How to Gain Support for your Pricing Recommendations

You have been asked to evaluate and recommend changes to a pricing strategy that has been in place for almost two years. Several people in the business believe that it isn’t right, but they don’t know what needs to change. 

You start by evaluating the structure of the pricing strategy, uncovering what data you have available to analyze current performance and collecting some recent contracts to review. Then you spend the next few weeks analyzing data to uncover areas of potential weakness. Based on the quantitative analysis and your experience in pricing, you develop a recommendation to make a few changes to the current strategy and present your findings.  

You know your recommendations are sound and will improve revenue results; during the presentation, leaders even nod their heads in approval. Yet nothing changes. Everyone seems interested in the changes, but no one implements them. You’re faced with the three I’s: little Interest, Indifference and a culture of Inertia.

Pricing decisions require changes in multiple departments: Sales must change how it communicates price; marketing has to realign its value messaging; product may need to create new product versions; operations must make changes in the business systems; and finance may need to change the way it tracks performance. Perhaps it wasn’t considered worthwhile to invest any time in these changes. Worse, maybe your proposal was viewed as risky because of a potential loss of revenue if your recommendations were incorrect.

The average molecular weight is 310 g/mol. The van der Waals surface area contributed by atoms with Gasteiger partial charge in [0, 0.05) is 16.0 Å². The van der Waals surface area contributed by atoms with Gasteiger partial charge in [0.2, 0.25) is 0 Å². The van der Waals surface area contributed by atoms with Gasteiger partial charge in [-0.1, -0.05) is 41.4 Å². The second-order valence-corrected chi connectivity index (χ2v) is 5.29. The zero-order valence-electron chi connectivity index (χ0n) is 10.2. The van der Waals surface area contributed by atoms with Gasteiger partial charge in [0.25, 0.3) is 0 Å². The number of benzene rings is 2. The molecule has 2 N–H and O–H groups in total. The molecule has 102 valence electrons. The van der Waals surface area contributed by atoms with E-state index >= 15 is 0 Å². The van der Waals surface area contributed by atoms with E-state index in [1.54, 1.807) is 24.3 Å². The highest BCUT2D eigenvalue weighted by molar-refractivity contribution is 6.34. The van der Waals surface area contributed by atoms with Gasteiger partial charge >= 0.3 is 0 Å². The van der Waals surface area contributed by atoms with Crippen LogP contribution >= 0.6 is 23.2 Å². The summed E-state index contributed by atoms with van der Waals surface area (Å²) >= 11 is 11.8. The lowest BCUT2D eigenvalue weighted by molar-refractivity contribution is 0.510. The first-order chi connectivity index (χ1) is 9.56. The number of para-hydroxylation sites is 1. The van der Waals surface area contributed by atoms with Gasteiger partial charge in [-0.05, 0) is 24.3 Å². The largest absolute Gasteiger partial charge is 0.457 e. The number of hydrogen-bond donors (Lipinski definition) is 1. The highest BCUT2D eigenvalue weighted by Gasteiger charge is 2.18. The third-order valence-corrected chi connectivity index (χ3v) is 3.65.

So how do you avoid getting struck down next time? Engage your colleagues in the process and collaborate with them at all stages of your work: when you develop your hypotheses, when you develop your analytical plan, during insight development and during recommendation development. 

Think through both whom to collaborate with and why they are necessary:

  • Sales knows how to communicate the value and price to the customer
  • Marketing understands the buyer persona profiles 
  • Product understands the product’s strengths, limitations and capabilities
  • Operations determines how to implement the changes

Of course, collaborating with these groups can seem to slow down the process. But you need to capture information from each group and integrate it into your decision-making. Sales can provide competitive intelligence, marketing can share market research, product can offer industry benchmarks, and operations can provide current capabilities and options
for change.  

If possible, coordinate a workshop for members of this cross-functional group. The objective is to encourage them to become vested in problem-solving and, ultimately, to develop recommendations. You may be surprised at what you learn when you ask everyone to interpret the data. Diverse viewpoints can be helpful when developing and assessing the pros and cons of different ideas. Each member brings a unique perspective and alternative solutions, and you can set expectations for success as a group. 

If you can’t get the group together, check in with each person before making final decisions. This ensures that you solicit their expertise and input as much as possible, minimize the potential for pushback, address questions that might arise and involve them in the decision-making process.  

A significant number of pricing decisions are made by only one or two people in a business. By engaging different team members and incorporating their supporting data and insight, you’ll not only improve your chances for support and implementation, you’ll improve your odds of success. It’s simply better business to involve more stakeholders.    

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